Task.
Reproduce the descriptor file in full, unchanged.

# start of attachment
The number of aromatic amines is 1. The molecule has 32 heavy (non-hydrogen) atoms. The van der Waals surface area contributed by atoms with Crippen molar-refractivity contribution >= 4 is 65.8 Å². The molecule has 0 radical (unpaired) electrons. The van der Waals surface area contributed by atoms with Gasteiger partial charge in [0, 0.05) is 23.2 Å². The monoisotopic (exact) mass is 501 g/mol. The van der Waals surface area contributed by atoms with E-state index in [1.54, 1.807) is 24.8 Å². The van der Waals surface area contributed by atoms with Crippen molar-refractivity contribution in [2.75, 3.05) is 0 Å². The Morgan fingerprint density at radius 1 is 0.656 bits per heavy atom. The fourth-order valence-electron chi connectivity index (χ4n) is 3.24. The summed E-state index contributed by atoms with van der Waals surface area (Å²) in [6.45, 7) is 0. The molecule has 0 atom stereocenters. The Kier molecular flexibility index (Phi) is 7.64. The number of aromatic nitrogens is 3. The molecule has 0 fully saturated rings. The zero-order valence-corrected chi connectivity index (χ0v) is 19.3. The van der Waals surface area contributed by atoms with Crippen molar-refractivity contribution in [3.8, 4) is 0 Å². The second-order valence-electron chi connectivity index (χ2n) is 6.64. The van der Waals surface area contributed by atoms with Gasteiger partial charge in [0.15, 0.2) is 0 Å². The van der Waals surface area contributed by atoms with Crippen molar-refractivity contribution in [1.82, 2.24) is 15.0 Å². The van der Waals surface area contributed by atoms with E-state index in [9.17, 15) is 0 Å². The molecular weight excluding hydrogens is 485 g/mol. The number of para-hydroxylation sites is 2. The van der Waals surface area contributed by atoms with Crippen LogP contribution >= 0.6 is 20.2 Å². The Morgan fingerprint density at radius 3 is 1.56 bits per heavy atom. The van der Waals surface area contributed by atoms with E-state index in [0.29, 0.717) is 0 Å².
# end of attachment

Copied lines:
The number of aromatic amines is 1. The molecule has 32 heavy (non-hydrogen) atoms. The van der Waals surface area contributed by atoms with Crippen molar-refractivity contribution >= 4 is 65.8 Å². The molecule has 0 radical (unpaired) electrons. The van der Waals surface area contributed by atoms with Gasteiger partial charge in [0, 0.05) is 23.2 Å². The monoisotopic (exact) mass is 501 g/mol. The van der Waals surface area contributed by atoms with E-state index in [1.54, 1.807) is 24.8 Å². The van der Waals surface area contributed by atoms with Crippen molar-refractivity contribution in [2.75, 3.05) is 0 Å². The Morgan fingerprint density at radius 1 is 0.656 bits per heavy atom. The fourth-order valence-electron chi connectivity index (χ4n) is 3.24. The summed E-state index contributed by atoms with van der Waals surface area (Å²) in [6.45, 7) is 0. The molecule has 0 atom stereocenters. The Kier molecular flexibility index (Phi) is 7.64. The number of aromatic nitrogens is 3. The molecule has 0 fully saturated rings. The zero-order valence-corrected chi connectivity index (χ0v) is 19.3. The van der Waals surface area contributed by atoms with Crippen molar-refractivity contribution in [3.8, 4) is 0 Å². The second-order valence-electron chi connectivity index (χ2n) is 6.64. The van der Waals surface area contributed by atoms with Gasteiger partial charge in [0.15, 0.2) is 0 Å². The van der Waals surface area contributed by atoms with Crippen molar-refractivity contribution in [1.82, 2.24) is 15.0 Å². The van der Waals surface area contributed by atoms with E-state index in [9.17, 15) is 0 Å². The molecular weight excluding hydrogens is 485 g/mol. The number of para-hydroxylation sites is 2. The van der Waals surface area contributed by atoms with Crippen LogP contribution >= 0.6 is 20.2 Å². The Morgan fingerprint density at radius 3 is 1.56 bits per heavy atom. The van der Waals surface area contributed by atoms with E-state index in [0.29, 0.717) is 0 Å².